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Math Help - Binomial Theorem Question

  1. #1
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    Binomial Theorem Question

    Prove that n has no solutions given that r=2 when:
    <br />
n!/<br />
r!(n-r)!<br />
= 4<br />
    I expanded this to:
    <br />
n(n-1)(n-2)(n-3)...1/<br />
2((n-2)(n-3)(n-4)...1)<br />
= 4<br />

    Which cancels down to:
    <br />
n(n-1)/<br />
2<br />
= 4<br />

    Which goes to:

    <br />
n^2-n<br />
= 8<br />

    Which goes to:

    <br />
n^2-n - 8<br />
= 0<br />

    This is now a quadratic which, when treated with the discriminant (a=1, b=-1, c=-8)
    b^2-4ac
    (-1)^2-4*1*-8
    =1+32 = 33

    So, this quadratic has real solutions, but the questions asks to prove it does not. What have I done wrong?

    Thanks.
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  2. #2
    MHF Contributor

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    Try to finish writing down the solutions of your quadratic equation, and check if it makes sense to put them back in your initial problem with factorials...
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  3. #3
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    Afterwards, have a look at the wikipedia about the link between factorials and the "Euler Gamma function" (if you don't know it). This explains what sense could anyway be given to your solutions (the positive one, and even the negative one).
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  4. #4
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    Ok, my answers are:

    1/2(1-\sqrt(33)) and
    1/2(1+\sqrt(33))

    Both give 4 when whacked into the original equation.

    I remember a teacher saying that n must be an integer? But this would appear to be untrue according to Google's calculator?
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  5. #5
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    Quote Originally Posted by ecopetition View Post
    I expanded this to:
    <br />
n(n-1)(n-2)(n-3)...1/<br />
2((n-2)(n-3)(n-4)...1)<br />
= 4<br />

    Which cancels down to:
    <br />
n(n-1)/<br />
2<br />
= 4<br />

    Which goes to:

    <br />
n^2-n<br />
= 8<br />

    Which goes to:

    <br />
n^2-n - 8<br />
= 0<br />

    This is now a quadratic which, when treated with the discriminant (a=1, b=-1, c=-8)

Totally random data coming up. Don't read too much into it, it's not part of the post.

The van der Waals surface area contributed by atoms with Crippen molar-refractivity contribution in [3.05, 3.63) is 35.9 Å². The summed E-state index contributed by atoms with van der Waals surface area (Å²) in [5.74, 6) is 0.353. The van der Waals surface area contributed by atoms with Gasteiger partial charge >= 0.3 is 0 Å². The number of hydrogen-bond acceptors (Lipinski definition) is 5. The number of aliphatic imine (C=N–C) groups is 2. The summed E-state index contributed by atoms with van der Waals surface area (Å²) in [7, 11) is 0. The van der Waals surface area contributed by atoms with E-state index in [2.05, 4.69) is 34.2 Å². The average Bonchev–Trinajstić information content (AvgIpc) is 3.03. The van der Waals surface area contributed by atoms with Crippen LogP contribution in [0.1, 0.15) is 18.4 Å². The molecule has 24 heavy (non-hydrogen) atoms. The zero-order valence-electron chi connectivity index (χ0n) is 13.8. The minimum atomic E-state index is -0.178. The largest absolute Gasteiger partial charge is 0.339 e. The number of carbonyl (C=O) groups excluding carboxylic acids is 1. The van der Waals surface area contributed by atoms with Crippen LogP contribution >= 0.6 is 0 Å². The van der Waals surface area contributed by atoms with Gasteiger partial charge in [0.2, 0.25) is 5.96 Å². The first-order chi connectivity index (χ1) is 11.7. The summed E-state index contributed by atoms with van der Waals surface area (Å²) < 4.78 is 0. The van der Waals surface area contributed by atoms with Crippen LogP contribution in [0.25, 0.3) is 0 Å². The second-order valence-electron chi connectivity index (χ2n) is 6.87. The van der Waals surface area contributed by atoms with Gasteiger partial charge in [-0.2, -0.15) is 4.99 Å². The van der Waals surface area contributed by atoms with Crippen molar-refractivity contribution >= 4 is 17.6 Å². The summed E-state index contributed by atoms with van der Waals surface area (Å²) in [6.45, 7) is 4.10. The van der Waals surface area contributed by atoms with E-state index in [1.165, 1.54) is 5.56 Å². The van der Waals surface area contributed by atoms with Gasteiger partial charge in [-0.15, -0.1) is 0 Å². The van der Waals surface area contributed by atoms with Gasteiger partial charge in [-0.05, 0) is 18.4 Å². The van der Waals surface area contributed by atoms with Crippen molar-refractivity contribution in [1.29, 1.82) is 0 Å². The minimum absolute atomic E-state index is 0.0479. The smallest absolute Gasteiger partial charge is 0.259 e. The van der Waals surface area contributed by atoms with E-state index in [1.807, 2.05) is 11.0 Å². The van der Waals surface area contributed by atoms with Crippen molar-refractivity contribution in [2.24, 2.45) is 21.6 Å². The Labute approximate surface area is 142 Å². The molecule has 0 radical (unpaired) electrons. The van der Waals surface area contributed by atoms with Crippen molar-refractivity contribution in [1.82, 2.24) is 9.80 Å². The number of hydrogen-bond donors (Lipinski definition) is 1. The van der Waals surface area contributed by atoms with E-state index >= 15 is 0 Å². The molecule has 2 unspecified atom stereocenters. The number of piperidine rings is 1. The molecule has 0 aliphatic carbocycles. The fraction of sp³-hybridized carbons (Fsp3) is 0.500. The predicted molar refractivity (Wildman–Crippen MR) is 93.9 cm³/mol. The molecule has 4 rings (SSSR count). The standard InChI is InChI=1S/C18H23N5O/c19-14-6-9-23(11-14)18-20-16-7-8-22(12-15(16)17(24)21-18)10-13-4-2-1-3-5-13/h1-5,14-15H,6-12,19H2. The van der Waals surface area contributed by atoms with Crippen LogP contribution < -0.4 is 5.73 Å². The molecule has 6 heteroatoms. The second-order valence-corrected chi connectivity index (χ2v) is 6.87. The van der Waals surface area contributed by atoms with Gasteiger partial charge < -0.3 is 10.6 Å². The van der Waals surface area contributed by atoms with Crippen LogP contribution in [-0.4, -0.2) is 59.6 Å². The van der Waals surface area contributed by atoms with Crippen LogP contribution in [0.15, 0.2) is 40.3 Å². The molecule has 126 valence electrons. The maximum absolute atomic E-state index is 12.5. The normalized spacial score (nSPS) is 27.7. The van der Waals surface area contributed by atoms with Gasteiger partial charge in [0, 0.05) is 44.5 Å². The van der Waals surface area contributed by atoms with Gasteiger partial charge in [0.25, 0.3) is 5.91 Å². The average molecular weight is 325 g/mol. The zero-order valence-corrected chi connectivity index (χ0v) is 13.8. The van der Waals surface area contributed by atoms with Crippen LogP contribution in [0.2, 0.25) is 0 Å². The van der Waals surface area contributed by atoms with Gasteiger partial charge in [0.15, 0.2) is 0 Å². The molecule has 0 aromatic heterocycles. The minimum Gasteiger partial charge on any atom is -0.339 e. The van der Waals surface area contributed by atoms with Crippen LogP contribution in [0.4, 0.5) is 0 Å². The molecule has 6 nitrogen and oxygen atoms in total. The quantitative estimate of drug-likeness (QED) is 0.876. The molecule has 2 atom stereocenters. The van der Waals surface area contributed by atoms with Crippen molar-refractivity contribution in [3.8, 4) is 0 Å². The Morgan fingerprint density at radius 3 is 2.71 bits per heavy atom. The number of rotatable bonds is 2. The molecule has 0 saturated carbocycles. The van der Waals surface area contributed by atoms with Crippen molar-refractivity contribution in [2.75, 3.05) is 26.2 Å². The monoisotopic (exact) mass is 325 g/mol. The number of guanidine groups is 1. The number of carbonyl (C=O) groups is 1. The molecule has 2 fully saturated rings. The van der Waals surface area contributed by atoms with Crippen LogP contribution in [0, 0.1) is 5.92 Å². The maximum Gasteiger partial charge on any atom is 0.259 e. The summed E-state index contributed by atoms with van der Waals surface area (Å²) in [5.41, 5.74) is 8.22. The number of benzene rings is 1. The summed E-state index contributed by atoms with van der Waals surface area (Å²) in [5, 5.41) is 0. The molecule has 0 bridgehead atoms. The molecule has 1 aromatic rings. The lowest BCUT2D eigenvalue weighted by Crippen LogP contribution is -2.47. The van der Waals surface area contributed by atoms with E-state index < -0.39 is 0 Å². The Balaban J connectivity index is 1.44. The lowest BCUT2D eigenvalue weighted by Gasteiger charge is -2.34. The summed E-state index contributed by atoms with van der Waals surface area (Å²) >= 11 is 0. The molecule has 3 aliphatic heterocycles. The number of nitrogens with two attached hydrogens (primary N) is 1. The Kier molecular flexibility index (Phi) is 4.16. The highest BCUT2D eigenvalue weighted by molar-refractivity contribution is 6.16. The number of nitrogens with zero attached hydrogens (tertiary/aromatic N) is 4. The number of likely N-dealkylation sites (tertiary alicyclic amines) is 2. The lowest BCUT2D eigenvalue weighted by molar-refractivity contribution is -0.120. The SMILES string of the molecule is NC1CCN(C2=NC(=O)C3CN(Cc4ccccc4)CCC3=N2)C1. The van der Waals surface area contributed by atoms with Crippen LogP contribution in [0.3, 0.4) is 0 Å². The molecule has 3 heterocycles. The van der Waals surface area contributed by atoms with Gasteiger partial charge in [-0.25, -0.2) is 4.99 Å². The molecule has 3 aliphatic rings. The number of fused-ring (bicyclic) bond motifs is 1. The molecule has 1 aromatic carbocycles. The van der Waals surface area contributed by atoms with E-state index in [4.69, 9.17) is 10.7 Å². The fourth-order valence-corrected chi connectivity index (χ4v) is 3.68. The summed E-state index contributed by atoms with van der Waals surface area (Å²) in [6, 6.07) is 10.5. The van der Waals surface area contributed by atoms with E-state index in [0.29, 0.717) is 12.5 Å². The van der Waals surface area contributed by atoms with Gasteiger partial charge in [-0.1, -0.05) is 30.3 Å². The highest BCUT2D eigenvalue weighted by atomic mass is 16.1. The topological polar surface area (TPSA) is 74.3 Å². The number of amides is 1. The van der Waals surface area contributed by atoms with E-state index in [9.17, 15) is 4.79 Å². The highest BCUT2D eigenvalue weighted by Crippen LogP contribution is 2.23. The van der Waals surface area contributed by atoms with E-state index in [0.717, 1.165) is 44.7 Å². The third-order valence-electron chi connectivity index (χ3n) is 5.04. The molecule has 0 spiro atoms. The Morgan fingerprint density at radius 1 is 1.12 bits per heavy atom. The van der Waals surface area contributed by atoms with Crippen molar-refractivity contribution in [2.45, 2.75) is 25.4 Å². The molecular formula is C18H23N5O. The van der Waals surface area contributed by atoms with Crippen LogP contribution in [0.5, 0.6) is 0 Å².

b^2-4ac
    (-1)^2-4*1*-8
    =1+32 = 33

    So, this quadratic has real solutions, but the questions asks to prove it does not. What have I done wrong?

    Thanks.
    See here,

    after completely solving we get,
    <br />
n= \frac{1+\sqrt{33}}{2}, \frac{1-\sqrt{33}}{2}

    n= 3.37, - 2.37

    we know that factorial n! can be calculated only for positive integers only, so n should be a positive integer.
    Since n is not a positive integer, So the given equation does not have any solution.
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  6. #6
    MHF Contributor

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    Quote Originally Posted by ecopetition View Post
    I remember a teacher saying that n must be an integer? But this would appear to be untrue according to Google's calculator?
    n!=n(n-1)\cdots 2\cdot 1 is the product of the first n positive integers. So the usual definition makes no sense if n is not an integer and your teacher is fully right.

    How would one anyway generalize it for any real number in a "nice way"? Two answers:

    - in fact, you are considering a binomial coefficient {n\choose k} and these still make sense if n is any real number, since: {n\choose k}=\frac{n(n-1)\cdots(n-k+1)}{k!} (the number of terms is k, which is an integer).

    - refering to my last post, you can use Euler's Gamma function to extend the factorial, like Google does. This is a function defined on (0,+\infty) by \Gamma(x)=\int_0^\infty t^{x-1}e^{-t}dt (well, it can even by defined for other real or even complex numbers, but let's keep simple). Using integration by part, one can show that for every n\in\mathbb{N}, \Gamma(n+1)=n!. So this function is a candidate for a generalization of the factorial. In fact, for every x>0, \Gamma(x+1)=x\Gamma(x), and \Gamma is a smooth, convex (even log-convex) function. As a conclusion, under various requirements, \Gamma appears to be the most natural extension of the factorial: x!=\Gamma(x+1). But usually we write it with \Gamma and not with the exclamation mark "!".
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